But Jesus didn’t just give them some abstract concept of trust and say “okay, trust me, bye.” He knew that even if his disciples could trust him, it would be a limited trust. So he gave them more to go on. He explained further to them, so they would see the reasons why they could trust him, why their trust wouldn’t be placed in vain. And from those specific answers to that specific troublesome time, we can glean some truths that will help us to put our trust in God in our uncertain and troublesome times.

I. He is in control. What happens, happens for a reason. When the soldiers came to arrest Jesus it would have been easy to forget that God was in control. It may have looked very much like the Roman government or the Jewish leaders were the ones in control. And it may have even seemed that Satan was successfully thwarting the plan of God. Don’t forget that the disciples’ idea of the Messiah was that he would create a politic kingdom in Jerusalem, overthrowing the Roman government. The death of the Messiah didn’t fit into their idea.

But Jesus explained to them that it was all a part of God’s plan. Satan may have thought it was his idea to crucify Jesus, but he was really just playing right into God’s hands. Jesus explained that he had to leave them, but it was for good reason. It was only if he left that he could prepare heaven for them. In fact, it was only by his death and resurrection that they could even get to heaven in the first place. Another reason that he is going, as he explained later on, was so that he could send the Holy Spirit.

Many times in our lives, the situations may seem hopeless. We may even question, “Where is God in all this?” We may wonder how anything good could possibly come of our situation. But

Romans 8:28, “And we know that God causes everything to work together F35 for the good of those who love God and are called according to his purpose for them.”

Maybe we use this verse so much in Christianity that it becomes a cliché, but the fact is that it’s a very real truth from God’s word. No matter what the enemy throws your way, God will turn it into good. You can trust God, because he assures you that there is a reason for it. He didn’t send the trials your way. But he didn’t stop them, because he plans to do something great through them. We may not always see right now what good is going to come of it, but that’s where trust comes in. God says it will turn into good. You may see it someday, and you may never recognize it. But good will come.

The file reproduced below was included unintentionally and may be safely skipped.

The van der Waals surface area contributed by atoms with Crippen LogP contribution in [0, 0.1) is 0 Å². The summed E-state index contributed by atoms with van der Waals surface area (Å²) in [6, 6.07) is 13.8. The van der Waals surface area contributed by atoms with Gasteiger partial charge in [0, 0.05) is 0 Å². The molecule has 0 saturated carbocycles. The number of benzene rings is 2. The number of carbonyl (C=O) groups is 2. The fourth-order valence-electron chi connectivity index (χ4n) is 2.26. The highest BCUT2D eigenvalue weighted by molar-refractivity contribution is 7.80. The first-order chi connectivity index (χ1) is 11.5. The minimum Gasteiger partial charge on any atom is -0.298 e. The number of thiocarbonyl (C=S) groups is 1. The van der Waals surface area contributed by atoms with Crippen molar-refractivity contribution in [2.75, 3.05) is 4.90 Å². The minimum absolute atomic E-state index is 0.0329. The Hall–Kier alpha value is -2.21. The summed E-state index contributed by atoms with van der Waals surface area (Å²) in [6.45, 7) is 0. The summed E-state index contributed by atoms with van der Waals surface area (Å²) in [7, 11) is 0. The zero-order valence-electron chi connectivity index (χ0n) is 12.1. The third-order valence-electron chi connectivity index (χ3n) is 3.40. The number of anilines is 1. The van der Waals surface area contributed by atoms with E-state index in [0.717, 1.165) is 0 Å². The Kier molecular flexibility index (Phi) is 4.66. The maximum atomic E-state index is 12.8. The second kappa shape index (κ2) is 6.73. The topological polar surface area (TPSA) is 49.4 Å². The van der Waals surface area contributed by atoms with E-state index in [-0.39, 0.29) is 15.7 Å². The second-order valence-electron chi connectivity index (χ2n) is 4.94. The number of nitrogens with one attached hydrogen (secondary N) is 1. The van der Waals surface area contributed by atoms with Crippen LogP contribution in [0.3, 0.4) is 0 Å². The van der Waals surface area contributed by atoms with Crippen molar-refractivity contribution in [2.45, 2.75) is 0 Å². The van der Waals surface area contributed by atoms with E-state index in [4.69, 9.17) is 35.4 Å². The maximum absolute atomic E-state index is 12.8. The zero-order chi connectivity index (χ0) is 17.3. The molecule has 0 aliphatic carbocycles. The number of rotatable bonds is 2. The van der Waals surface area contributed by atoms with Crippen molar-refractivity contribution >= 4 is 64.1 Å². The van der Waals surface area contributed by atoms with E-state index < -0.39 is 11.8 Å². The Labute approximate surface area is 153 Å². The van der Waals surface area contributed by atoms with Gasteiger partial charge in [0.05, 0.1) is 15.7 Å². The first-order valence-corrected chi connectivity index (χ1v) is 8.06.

2 Corinthians 12:7-10, “7 even though I have received wonderful revelations from God. But to keep me from getting puffed up, I was given a thorn in my flesh, a messenger from Satan to torment me and keep me from getting proud. 8 Three different times I begged the Lord to take it away. 9 Each time he said, "My gracious favor is all you need. My power works best in your weakness." So now I am glad to boast about my weaknesses, so that the power of Christ may work through me. 10 Since I know it is all for Christ’s good, I am quite content with my weaknesses and with insults, hardships, persecutions, and calamities. For when I am weak, then I am strong.”

Paul had some sort of hardship that he called a thorn in his flesh. And he specifically said that it was a messenger of Satan. It wasn’t sent from God. It wasn’t from God. And yet when he prayed about it, he discovered that God had allowed this messenger of Satan because he was using it for his own purpose. And Paul’s trust was revealed when he said, “Since I know it is all for Christ’s good, I am quite content with my weaknesses and insults, hardships, persecutions, and calamities.” You may or may not see why, but you can be sure that God will use it for his good.

II. The second way that Jesus reassured his disciples was his promise that it wouldn’t last forever. He said, “I’m going away, but I’ll be back to get you.” The fact is that God promises that whatever trials you have to go through, they won’t last forever. We have a saying, “All good things must come to an end.” But the Christian perspective should be, “All bad things must come to an end.”

Jesus knew that his disciples couldn’t survive the turmoil that was ahead forever, but he was able to promise them that there may be storm clouds ahead, but there will be sunshine on the other side.

Psalm 30:5b, “Weeping may go on all night, but joy comes with the morning.

And you may feel tonight like your circumstances will never change. You may feel like you’ve entered the never-ending-valley-of-the-shadow-of-death. In fact, I don’t know your situations, but someone here could very well feel like it’s the end of the world. But Jesus promises you that your trials will not last forever.

1 Corinthians 10:13, “But remember that the temptations that come into your life are no different from what others experience. And God is faithful. He will keep the temptation from becoming so strong that you can’t stand up against it. When you are tempted, he will show you a way out so that you will not give in to it.”

And I believe this doesn’t just mean temptation as in temptation to sin. I believe that this pertains to every kind of the trial the enemy can put you through. You may not yet see the light at the end of the tunnel. You may not see any hope. But you can trust God’s word when he says that he will show you a way out.

Even on the earth, he will provide a way out for you. But our ultimate release is going to come when he returns to get us like he promised. He’ll take us out of the grip of this world and its troubles forever. And at that time, every unfair trial and circumstance you were put through will be made right.